I figured that we would be sailing in about the same wind conditions for the rest of our sail; but boy was I mistaken! As we exited Raccoon Strait the wind really piped up! We were out between Angel Island and Alcatraz and the wind must have been up between 35-45kts. The boat was heeled so far over that we were literally standing on the side wall of the cockpit; I'd say we were 60 degrees, maybe more. The owner from Louisiana was at the helm and he was screaming WOO-HOO the entire time because they never get that kind of wind in clear conditions. I was feeling uncomfortable but not scared yet; and I was also glad to see what kind of conditions a boat like the one I was about to buy could "handle". My GF was completely oblivious to the "fear factor" since nobody seemed the least bit worried; including the owner. Did I forget to mention that the portlights on the doghouse were submerged?

So we complete 2 tacks across "The Slot" then head downwind. As we sailed downwind the boat was hitting 8 kts; lightly surfing on the 4' rolling waves as we sail down the SF Cityfront. As we headed around the backside of Yerba Buena Island the wind died. We actually had to motor for a bit to get around it and back into the wind.

So as we are sailing behind Treasure Island the owner offers me the helm and I take the boat from TI back to Richmond. Since the wind had dropped I figured that it would be an easier lighter sail back up to the marina; NOT!! As soon as we were out of the shelter of TI the wind from The Gate was back up into the 30-35kt range and off we went on a screaming (I mean SCREAMING) reach back across the central bay. The wind and chop was so heavy I was steering frantically to keep the boat going in a straight line as we'd take a gust and get rounded down or go into a trough of the 4-6' chop and start rounding up. The boat sliced through that chop like it was hot butta. We hit 9.5 kts; remember the boat has a reefed main and we were flying a 100% jib. We were getting green water shots across the bow and spray back into the cockpit. At the helm I was catching the spray now and then; remember I'm about 40' from where the waves are hitting. At one point we were heeling over about 30deg on this beam reach; so a slight spill of the main and the boat was up on her feet again and the building stiffness of the helm eased.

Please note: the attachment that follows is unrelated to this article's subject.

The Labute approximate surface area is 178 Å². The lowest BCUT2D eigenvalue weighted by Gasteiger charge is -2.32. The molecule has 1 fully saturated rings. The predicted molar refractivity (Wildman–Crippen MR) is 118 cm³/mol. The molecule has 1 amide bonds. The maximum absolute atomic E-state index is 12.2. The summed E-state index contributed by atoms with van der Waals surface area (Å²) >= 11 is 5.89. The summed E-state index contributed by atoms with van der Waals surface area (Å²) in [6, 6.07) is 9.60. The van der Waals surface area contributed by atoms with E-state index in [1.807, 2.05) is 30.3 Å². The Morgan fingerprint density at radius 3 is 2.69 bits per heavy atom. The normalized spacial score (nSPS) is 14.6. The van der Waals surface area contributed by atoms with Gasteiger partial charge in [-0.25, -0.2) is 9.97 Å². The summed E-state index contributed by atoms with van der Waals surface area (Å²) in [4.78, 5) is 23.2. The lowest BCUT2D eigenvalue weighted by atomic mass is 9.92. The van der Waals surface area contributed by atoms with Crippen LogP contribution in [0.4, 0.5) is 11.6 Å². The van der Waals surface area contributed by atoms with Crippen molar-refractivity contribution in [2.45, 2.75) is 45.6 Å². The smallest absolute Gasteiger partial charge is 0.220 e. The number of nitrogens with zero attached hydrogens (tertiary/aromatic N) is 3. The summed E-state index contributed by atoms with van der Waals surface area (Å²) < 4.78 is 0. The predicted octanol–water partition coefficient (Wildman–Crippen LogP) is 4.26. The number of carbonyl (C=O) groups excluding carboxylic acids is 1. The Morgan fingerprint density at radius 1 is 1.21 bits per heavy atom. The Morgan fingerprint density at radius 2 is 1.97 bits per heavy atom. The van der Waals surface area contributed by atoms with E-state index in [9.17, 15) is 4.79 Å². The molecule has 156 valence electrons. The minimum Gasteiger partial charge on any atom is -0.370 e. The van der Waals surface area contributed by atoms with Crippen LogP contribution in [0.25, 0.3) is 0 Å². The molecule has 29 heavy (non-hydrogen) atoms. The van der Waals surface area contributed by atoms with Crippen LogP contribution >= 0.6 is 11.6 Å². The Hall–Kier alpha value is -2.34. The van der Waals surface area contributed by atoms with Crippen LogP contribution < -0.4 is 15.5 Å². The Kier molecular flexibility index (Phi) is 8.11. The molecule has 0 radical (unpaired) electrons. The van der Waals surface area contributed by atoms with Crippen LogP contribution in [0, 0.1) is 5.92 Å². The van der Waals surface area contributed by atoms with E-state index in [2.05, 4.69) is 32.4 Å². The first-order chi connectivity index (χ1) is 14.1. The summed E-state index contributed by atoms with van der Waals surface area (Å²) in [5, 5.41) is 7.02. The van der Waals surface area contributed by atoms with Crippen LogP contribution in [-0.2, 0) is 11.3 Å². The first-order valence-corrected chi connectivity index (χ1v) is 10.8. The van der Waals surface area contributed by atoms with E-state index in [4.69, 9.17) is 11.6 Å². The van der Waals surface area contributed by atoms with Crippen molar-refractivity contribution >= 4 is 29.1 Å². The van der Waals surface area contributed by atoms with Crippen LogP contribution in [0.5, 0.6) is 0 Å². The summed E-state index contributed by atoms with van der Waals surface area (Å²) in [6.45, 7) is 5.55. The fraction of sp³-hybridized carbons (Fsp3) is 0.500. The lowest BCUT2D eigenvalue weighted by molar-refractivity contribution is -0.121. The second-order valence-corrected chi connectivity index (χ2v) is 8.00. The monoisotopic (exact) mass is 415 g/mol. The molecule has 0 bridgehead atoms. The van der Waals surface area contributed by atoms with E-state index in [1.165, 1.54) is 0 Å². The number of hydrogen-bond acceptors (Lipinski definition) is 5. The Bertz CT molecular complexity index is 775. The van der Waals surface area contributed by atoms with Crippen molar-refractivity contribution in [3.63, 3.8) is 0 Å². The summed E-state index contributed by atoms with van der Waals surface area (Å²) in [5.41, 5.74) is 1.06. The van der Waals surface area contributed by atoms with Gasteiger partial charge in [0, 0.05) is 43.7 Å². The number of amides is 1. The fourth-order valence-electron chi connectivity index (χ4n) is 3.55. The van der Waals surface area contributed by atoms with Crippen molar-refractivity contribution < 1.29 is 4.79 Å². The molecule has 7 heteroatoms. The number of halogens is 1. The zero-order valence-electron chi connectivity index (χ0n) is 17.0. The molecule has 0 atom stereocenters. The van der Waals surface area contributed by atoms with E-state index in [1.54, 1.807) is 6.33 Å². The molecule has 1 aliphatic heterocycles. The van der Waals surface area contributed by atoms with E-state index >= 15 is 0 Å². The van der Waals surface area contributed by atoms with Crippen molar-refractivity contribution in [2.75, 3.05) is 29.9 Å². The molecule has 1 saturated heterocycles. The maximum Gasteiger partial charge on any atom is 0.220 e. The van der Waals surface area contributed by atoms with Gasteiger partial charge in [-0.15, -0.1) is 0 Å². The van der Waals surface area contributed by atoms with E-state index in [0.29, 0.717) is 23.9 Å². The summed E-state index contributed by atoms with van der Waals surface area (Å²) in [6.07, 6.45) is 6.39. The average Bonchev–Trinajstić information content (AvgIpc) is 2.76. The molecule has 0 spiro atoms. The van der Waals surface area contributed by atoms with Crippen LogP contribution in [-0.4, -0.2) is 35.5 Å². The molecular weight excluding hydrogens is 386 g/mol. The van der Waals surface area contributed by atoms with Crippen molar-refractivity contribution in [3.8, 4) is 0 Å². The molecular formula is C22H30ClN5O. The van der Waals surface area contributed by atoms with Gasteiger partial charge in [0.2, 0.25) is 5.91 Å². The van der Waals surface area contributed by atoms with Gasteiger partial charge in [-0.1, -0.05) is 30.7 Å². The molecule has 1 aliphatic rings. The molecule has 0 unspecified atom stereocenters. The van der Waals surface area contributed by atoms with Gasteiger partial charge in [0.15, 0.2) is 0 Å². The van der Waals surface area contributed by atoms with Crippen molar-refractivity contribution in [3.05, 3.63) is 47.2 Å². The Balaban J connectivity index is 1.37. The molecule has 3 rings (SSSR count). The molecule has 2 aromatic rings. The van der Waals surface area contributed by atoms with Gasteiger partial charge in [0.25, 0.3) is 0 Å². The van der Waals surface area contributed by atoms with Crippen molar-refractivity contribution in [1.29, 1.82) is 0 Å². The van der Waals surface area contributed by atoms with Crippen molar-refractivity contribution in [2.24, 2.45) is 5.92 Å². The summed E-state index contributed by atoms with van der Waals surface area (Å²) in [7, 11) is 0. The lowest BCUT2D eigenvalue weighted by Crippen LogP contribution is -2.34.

After that sail I knew I had made the right choice for my boat and it still remains as the heaviest wind conditions/BFS I have been out in. We've had other heavy air days but have never sailed as aggressively as we did that day on Quincy's boat. It was a BFS that I'll never forget.
Sounds like great fun. And the GF may be a keeper.
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post #1150 of 3223 Old 03-30-2009
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Quote:
Originally Posted by sailingdog View Post
Looks like you need to tighten up on the main halyard... a lot of wrinkles in that main's luff.
I agree. Who hauled up the main? Churchlady?